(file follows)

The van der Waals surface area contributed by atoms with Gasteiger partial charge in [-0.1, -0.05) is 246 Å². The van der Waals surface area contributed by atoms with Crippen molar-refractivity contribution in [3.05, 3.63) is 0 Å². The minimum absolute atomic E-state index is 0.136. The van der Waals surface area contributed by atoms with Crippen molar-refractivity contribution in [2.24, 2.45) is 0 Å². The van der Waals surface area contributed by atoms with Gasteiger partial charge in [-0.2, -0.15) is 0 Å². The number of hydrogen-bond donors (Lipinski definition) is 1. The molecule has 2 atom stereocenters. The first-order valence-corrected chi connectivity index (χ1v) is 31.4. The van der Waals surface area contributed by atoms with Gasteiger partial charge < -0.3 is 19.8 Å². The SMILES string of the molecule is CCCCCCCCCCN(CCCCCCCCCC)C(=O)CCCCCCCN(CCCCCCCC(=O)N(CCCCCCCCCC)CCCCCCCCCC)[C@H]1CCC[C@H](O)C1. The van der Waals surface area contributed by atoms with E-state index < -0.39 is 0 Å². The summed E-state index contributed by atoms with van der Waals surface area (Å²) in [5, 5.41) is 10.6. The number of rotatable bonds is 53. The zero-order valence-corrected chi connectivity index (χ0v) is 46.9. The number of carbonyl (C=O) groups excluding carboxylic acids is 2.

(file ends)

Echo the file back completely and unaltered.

The van der Waals surface area contributed by atoms with Gasteiger partial charge in [-0.1, -0.05) is 246 Å². The van der Waals surface area contributed by atoms with Crippen molar-refractivity contribution in [3.05, 3.63) is 0 Å². The minimum absolute atomic E-state index is 0.136. The van der Waals surface area contributed by atoms with Crippen molar-refractivity contribution in [2.24, 2.45) is 0 Å². The van der Waals surface area contributed by atoms with Gasteiger partial charge in [-0.2, -0.15) is 0 Å². The number of hydrogen-bond donors (Lipinski definition) is 1. The molecule has 2 atom stereocenters. The first-order valence-corrected chi connectivity index (χ1v) is 31.4. The van der Waals surface area contributed by atoms with Gasteiger partial charge < -0.3 is 19.8 Å². The SMILES string of the molecule is CCCCCCCCCCN(CCCCCCCCCC)C(=O)CCCCCCCN(CCCCCCCC(=O)N(CCCCCCCCCC)CCCCCCCCCC)[C@H]1CCC[C@H](O)C1. The van der Waals surface area contributed by atoms with E-state index < -0.39 is 0 Å². The summed E-state index contributed by atoms with van der Waals surface area (Å²) in [5, 5.41) is 10.6. The number of rotatable bonds is 53. The zero-order valence-corrected chi connectivity index (χ0v) is 46.9. The number of carbonyl (C=O) groups excluding carboxylic acids is 2.